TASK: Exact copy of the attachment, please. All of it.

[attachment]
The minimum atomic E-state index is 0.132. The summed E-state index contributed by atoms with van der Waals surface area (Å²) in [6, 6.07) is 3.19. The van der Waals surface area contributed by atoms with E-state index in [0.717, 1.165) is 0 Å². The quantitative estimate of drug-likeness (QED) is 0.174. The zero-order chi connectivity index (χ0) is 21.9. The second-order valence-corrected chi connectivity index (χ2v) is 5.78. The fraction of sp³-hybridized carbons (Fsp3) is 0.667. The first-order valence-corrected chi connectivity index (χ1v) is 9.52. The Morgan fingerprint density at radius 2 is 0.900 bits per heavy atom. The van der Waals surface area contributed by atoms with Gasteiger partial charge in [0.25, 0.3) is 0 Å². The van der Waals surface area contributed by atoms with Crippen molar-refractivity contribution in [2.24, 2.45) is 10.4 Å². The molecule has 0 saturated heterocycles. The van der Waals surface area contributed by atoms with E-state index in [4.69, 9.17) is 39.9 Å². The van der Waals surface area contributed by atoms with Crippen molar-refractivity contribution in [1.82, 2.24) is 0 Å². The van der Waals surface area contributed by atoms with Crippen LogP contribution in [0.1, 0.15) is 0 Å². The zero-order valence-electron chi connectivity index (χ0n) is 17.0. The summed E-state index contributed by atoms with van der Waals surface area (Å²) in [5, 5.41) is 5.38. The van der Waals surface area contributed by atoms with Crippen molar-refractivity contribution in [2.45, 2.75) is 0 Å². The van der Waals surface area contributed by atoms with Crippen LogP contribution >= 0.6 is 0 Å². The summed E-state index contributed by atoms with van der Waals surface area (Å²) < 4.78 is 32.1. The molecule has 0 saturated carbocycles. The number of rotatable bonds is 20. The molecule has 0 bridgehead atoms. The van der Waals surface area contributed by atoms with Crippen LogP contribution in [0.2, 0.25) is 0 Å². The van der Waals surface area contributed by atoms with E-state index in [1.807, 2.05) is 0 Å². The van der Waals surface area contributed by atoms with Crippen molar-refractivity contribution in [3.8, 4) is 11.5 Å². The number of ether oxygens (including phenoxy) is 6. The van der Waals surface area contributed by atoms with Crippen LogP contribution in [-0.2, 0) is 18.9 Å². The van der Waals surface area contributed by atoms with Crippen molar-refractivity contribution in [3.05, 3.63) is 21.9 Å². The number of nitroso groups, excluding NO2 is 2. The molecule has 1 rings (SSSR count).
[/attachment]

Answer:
The minimum atomic E-state index is 0.132. The summed E-state index contributed by atoms with van der Waals surface area (Å²) in [6, 6.07) is 3.19. The van der Waals surface area contributed by atoms with E-state index in [0.717, 1.165) is 0 Å². The quantitative estimate of drug-likeness (QED) is 0.174. The zero-order chi connectivity index (χ0) is 21.9. The second-order valence-corrected chi connectivity index (χ2v) is 5.78. The fraction of sp³-hybridized carbons (Fsp3) is 0.667. The first-order valence-corrected chi connectivity index (χ1v) is 9.52. The Morgan fingerprint density at radius 2 is 0.900 bits per heavy atom. The van der Waals surface area contributed by atoms with Gasteiger partial charge in [0.25, 0.3) is 0 Å². The van der Waals surface area contributed by atoms with Crippen molar-refractivity contribution in [2.24, 2.45) is 10.4 Å². The molecule has 0 saturated heterocycles. The van der Waals surface area contributed by atoms with E-state index in [4.69, 9.17) is 39.9 Å². The van der Waals surface area contributed by atoms with Crippen molar-refractivity contribution in [1.82, 2.24) is 0 Å². The van der Waals surface area contributed by atoms with Crippen LogP contribution in [0.1, 0.15) is 0 Å². The zero-order valence-electron chi connectivity index (χ0n) is 17.0. The summed E-state index contributed by atoms with van der Waals surface area (Å²) in [5, 5.41) is 5.38. The van der Waals surface area contributed by atoms with Crippen molar-refractivity contribution in [2.45, 2.75) is 0 Å². The van der Waals surface area contributed by atoms with Crippen LogP contribution >= 0.6 is 0 Å². The summed E-state index contributed by atoms with van der Waals surface area (Å²) < 4.78 is 32.1. The molecule has 0 saturated carbocycles. The number of rotatable bonds is 20. The molecule has 0 bridgehead atoms. The van der Waals surface area contributed by atoms with Crippen LogP contribution in [0.2, 0.25) is 0 Å². The van der Waals surface area contributed by atoms with E-state index in [1.807, 2.05) is 0 Å². The van der Waals surface area contributed by atoms with Crippen molar-refractivity contribution in [3.8, 4) is 11.5 Å². The number of ether oxygens (including phenoxy) is 6. The van der Waals surface area contributed by atoms with Crippen LogP contribution in [-0.2, 0) is 18.9 Å². The van der Waals surface area contributed by atoms with Crippen molar-refractivity contribution in [3.05, 3.63) is 21.9 Å². The number of nitroso groups, excluding NO2 is 2. The molecule has 1 rings (SSSR count).